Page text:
Thank goodness for the internet and search engines because, during the pandemic, it really helped. We all know that flavour is made up of so many different components but I wanted to explore the subject from a more global perspective and also update some of the science that’s previously written. The taste of fat, though not yet an officially recognised taste, is a concept that’s gaining a lot of traction through a growing body of research and it gets a special spot in this book. Some of the earliest studies that I read focussed on the initial experiments done by physiologists who ran taste experiments on various biomacromolecules on people and measured their physiological responses using taste equations. Some of these made it into the data charts in the book.

Instinct is something that develops over time through trial and error. The more you familiarize yourself with ingredients and techniques, the better you get at understanding them, how they work, and how to manipulate them. Spending time cooking with experienced cooks either in homes or in restaurants is another way to absorb information. And then, of course, there’s the effect of culture and how we apply certain combinations that are unique to where we come from and that becomes second nature to us.


I’m not interested in diet fads or so-called health alternatives, fake meats, etc. Often the claims made aren’t really supported by data or the evidence that exists gets contradicted by another study. Take a look at fats, they were maligned a few decades ago but now we’ve come back to the realisation that fats aren’t something to be avoided, they’re important for our health.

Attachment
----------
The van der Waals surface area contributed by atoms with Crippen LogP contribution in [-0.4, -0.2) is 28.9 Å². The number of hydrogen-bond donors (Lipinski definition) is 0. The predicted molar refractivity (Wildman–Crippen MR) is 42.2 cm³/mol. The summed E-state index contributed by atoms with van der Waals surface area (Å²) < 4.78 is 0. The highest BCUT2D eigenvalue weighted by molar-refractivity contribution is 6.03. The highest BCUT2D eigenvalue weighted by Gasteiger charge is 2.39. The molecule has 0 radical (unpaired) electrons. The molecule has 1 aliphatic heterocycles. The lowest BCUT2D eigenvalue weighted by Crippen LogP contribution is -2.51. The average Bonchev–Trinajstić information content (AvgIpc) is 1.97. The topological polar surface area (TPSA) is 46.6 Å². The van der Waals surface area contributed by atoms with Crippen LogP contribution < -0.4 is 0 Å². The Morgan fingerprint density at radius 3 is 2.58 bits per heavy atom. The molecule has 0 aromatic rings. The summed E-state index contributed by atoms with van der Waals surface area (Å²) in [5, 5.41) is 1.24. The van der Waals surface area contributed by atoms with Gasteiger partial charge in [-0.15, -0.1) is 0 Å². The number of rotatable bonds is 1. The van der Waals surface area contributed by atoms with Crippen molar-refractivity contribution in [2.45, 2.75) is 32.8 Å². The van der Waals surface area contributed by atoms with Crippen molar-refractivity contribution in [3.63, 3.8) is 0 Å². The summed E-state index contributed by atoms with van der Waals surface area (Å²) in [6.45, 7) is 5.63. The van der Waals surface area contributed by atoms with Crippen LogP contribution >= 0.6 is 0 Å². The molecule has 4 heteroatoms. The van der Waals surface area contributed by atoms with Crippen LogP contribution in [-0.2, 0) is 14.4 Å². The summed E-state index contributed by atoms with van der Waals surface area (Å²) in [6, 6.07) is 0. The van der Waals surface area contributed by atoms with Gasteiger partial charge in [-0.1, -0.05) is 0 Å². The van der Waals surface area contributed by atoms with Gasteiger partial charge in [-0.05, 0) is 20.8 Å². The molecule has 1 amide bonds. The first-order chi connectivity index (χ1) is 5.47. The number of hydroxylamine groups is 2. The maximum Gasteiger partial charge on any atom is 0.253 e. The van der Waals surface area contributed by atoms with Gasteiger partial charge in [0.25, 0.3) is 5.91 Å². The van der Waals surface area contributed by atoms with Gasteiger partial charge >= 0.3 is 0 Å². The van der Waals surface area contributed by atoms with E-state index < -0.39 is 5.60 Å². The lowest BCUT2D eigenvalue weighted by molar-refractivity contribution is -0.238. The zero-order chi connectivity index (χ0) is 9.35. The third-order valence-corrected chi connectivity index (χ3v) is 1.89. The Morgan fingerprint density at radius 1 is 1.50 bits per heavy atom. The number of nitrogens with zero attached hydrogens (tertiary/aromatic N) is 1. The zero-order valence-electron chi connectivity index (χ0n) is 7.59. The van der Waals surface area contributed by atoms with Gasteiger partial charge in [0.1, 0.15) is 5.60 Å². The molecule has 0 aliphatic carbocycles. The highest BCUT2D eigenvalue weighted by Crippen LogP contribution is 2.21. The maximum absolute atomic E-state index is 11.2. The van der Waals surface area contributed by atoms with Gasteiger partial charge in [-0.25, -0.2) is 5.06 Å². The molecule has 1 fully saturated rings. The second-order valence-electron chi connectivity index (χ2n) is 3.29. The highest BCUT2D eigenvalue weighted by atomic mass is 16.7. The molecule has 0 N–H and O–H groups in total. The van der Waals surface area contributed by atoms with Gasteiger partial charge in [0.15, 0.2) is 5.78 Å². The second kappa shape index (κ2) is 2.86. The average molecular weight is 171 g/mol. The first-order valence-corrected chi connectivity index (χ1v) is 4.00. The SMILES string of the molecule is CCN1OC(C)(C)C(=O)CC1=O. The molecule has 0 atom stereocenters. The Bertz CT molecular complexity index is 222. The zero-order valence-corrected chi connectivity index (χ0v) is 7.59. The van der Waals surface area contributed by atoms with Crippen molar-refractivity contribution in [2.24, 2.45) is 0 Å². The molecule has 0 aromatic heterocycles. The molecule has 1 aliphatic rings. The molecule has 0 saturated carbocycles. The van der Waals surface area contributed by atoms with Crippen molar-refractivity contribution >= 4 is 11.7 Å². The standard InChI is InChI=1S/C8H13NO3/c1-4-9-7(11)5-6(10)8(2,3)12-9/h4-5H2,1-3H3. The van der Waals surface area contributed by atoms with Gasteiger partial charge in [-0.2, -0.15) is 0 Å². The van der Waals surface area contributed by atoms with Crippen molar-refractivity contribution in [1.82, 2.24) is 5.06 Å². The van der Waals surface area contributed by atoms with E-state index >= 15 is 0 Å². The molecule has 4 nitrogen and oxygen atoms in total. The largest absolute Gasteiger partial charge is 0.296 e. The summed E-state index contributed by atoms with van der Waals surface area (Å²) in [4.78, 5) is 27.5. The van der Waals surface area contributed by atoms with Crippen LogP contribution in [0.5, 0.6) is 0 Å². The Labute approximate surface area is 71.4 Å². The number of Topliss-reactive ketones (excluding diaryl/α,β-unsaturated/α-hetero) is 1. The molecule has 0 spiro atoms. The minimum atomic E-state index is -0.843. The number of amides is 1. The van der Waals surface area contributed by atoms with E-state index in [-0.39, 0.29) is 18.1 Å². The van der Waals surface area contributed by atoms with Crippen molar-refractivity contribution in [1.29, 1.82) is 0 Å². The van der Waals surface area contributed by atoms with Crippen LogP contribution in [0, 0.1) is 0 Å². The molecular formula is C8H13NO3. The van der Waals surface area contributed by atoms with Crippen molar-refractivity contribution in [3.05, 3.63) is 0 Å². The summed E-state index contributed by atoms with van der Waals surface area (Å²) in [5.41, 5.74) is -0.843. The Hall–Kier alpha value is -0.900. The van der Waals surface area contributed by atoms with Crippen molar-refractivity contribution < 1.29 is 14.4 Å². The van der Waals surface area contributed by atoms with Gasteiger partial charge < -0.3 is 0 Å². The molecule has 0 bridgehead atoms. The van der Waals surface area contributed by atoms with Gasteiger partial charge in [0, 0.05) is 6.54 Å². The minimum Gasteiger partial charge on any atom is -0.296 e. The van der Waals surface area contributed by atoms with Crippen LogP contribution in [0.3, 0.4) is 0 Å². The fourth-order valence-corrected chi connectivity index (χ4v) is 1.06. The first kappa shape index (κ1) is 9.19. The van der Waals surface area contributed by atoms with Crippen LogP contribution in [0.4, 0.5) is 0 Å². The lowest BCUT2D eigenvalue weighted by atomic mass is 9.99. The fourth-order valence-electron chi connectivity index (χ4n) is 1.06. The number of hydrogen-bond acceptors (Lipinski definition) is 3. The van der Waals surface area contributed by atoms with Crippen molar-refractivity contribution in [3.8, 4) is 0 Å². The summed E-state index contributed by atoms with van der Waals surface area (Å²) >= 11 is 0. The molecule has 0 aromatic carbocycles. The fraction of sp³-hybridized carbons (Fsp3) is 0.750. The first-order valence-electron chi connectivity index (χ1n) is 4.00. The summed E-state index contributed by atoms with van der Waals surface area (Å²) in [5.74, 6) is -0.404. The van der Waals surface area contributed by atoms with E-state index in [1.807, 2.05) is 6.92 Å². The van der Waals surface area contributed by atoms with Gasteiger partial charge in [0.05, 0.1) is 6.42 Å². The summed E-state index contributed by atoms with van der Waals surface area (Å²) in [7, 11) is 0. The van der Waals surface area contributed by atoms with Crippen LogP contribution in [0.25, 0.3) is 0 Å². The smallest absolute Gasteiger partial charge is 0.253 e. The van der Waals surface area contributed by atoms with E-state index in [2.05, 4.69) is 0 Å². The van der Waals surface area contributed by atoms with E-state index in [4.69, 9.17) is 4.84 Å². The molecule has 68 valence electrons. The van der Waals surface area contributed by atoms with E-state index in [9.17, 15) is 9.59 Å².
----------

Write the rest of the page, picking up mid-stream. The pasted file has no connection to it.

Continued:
The trio of sweet, sour, and hot is what I find that I’m most often drawn to. The way these play with each other can produce a remarkable variety of outcomes in both sweet and savoury dishes. Chillies with honey and lime juice in a salad dressing or over fresh slices of sweet melon is a brilliant combination.


Absolutely! When writing the book, my main focus was trying to tie in science from an approachable perspective so that it would be useful to people in the kitchen, regardless of their academic background. The recipes also needed to illustrate the scientific concepts discussed and also explain why, how, and what was happening in the recipes.

Living in California has really made me appreciate how much the New World has transformed Indian cuisine. Scratching my head and the first things that immediately pop in my mind are chillies, bell peppers, tomatoes, potatoes, guavas, and cashews. They’re such an integral part of Indian cooking and form some of the most popular flavours and recipes.


I think it does a little bit, in the way I play with light and also in the way I tend to style my food. I lean towards curves and geometric arrangements quite a bit.

My favourite ones are those from my summer vacations visiting Goa with my family. Mangoes, jackfruit, cashews were grown in my grandparent’s home in Panjim and it was such a special treat to eat them fresh. The large celebratory aspect of Goan meals with my family is what I look forward to on every visit.

Photo: Nik Sharma